In the public arena, the disappearance of an 11-year-old boy has played out as a possible homicide involving child abuse allegations.
Adam Herrman disappeared from his adoptive parents' Towanda home in 1999 and hasn't been heard from since.
In the years before he disappeared, Derby police and the state's child welfare agency investigated reports that he was possibly abused. The county's chief prosecutor has said his adoptive parents are suspects in a case that could result in murder charges, with the underlying crime being child abuse.
But in Butler County District Court on Friday, an attorney for the county prosecutor and an attorney for the state's child welfare agency told a judge they have not determined that Adam is dead or that he had died from child abuse.
Without such a declaration, District Judge Mike Ward said that by law he had to rule against media requests for records on Adam held by the Kansas Department of Social and Rehabilitation Services. Ward said that for now, SRS has to keep the records closed to the public.
The Eagle; KWCH, Channel 12; and the Associated Press are seeking the records under an exception in state law that allows information to be disclosed when a child dies or nearly dies as a result of abuse or neglect.
Lyndon Vix, an attorney representing the media in their records requests, said later Friday that legislators put the exception in the law to help determine whether SRS is doing its child-protection job.
The amendment stems from a 2002 case involving a boy who had been in SRS custody before his adoptive parents were accused of killing him.
Ward said he could change his stance on the records if the case results in a homicide charge involving alleged abuse.
Grand jury is option
Butler County Attorney Jan Satterfield said after the hearing that it's too early to say whether she will file charges. That decision won't be made until after she officially receives the case from sheriff's investigators later this month and has a chance to review the details, Satterfield said.
Satterfield said one option she has is presenting the case to a grand jury, which would meet in secret.
Butler County detectives are still working on the case, Sheriff Craig Murphy said.
"We're tying up loose ends, and about the time that we think we've got it ready to package and take to her (Satterfield), that's when another question" arises that investigators have to answer, he said.
"I'm not going to declare this thing one way or another. I'm not going to declare it a homicide or child abuse," said Murphy, who did not attend the hearing. "We're trying to answer the question so a declaration can be made."
Stances at hearing
At the hearing, Judge Ward asked Norm Manley, the attorney representing Satterfield, whether there has been an official determination of a death or near-death involving child abuse.
Manley said that while authorities have not heard from Adam, who would be 21 now, they have yet to call his death a homicide or say it stems from child abuse.
Ward posed the same question to SRS attorney Roger McDaniel, who said the agency has not made such a finding and was relying on the court to decide whether the records should be released.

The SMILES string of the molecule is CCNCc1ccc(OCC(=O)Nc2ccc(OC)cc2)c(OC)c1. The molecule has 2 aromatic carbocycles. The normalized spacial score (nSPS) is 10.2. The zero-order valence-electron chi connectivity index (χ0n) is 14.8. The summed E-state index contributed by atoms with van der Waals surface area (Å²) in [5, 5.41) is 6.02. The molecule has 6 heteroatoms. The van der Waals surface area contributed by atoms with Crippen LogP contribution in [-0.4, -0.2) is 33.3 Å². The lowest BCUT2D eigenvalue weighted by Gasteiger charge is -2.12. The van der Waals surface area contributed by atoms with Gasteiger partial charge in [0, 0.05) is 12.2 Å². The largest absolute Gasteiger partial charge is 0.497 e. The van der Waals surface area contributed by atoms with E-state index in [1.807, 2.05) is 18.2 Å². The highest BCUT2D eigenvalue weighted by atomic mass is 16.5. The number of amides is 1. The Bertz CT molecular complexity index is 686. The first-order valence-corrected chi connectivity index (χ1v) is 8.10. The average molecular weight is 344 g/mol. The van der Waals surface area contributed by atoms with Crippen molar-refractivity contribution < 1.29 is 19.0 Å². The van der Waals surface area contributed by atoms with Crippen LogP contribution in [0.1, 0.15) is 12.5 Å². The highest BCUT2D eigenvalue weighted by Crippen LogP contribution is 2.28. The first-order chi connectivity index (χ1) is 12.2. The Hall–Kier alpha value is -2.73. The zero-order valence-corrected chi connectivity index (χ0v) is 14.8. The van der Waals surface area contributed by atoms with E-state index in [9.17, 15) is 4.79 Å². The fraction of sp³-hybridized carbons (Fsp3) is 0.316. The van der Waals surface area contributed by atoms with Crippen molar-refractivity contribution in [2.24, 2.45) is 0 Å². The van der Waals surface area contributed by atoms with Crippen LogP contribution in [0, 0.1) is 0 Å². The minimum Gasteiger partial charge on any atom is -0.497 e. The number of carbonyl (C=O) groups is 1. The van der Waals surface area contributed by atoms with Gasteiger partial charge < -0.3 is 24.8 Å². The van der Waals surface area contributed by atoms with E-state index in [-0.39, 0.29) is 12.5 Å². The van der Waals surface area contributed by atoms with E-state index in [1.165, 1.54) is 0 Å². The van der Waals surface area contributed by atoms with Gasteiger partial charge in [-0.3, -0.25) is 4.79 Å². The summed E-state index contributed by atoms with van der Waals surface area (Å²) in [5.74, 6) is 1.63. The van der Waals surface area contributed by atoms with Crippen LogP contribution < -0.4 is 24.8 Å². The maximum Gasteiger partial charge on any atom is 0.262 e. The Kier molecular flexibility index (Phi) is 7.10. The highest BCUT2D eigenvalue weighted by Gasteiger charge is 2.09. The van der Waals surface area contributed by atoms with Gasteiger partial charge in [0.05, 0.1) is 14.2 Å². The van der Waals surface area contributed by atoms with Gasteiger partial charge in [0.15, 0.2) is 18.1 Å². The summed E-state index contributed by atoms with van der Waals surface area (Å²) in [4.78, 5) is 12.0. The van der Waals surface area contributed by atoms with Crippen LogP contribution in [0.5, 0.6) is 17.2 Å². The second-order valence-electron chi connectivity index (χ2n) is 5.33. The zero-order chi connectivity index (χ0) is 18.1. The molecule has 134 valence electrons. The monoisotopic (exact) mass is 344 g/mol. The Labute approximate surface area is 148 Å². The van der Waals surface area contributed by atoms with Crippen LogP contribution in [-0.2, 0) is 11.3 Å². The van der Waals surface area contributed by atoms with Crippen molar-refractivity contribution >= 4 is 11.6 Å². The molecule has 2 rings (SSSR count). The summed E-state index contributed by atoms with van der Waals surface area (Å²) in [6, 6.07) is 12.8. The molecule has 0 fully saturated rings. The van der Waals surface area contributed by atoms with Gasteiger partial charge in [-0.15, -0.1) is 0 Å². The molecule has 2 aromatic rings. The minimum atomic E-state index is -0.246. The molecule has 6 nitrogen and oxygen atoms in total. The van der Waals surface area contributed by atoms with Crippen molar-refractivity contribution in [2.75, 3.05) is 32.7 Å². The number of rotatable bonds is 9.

McDaniel said SRS was taking a neutral stance on the records and is "generally in favor of openness."
Vix, the attorney representing the media, argued that SRS has determined that Adam died and is the subject of a homicide investigation. He also contended that someone is presumed dead when they have not been heard from in years.
After the hearing, Vix contended that SRS would not have taken initial steps toward releasing the records if it didn't consider the disappearance a death involving abuse.
One of the steps that SRS took toward releasing the records was sending notices to "affected individuals," including Adam's health providers, Vix said.
Four health providers -- Wichita Child Guidance Center, COMCARE, Wichita Clinic and Prairie View -- have filed objections to any records release to the media, saying it would violate patient privacy.
Earlier this year, Satterfield, the prosecutor, had obtained a temporary order to block the release. She had contended that public disclosure would reveal witnesses and interfere with the investigation.
But on Friday, Manley, her attorney, said she no longer opposed the release. However, Manley also asked the judge to consider whether releasing the records would violate the privacy of people mentioned in them.
Authorities discovered Adam's disappearance late last year, have found no sign that he's alive and have repeatedly searched for his remains.
Satterfield has said that Adam's adoptive parents, Doug and Valerie Herrman, are suspects.
Several of Valerie Herrman's close relatives have said they saw her abuse Adam over the years. She says they are lying. The Herrmans and their lawyers say they are innocent.
SRS has confirmed that a few years before Adam disappeared, he spent two days at the Wichita Children's Home, then was returned home. Valerie Herrman said in an interview that Adam was temporarily removed from his home after she spanked him with a belt and a school counselor saw bruises.
The Herrmans said that he ran away in early May 1999 and didn't return after Valerie Herrman spanked him again with a belt -- and that they did not report it because they feared the spanking would lead authorities to take Adam and two younger siblings from them.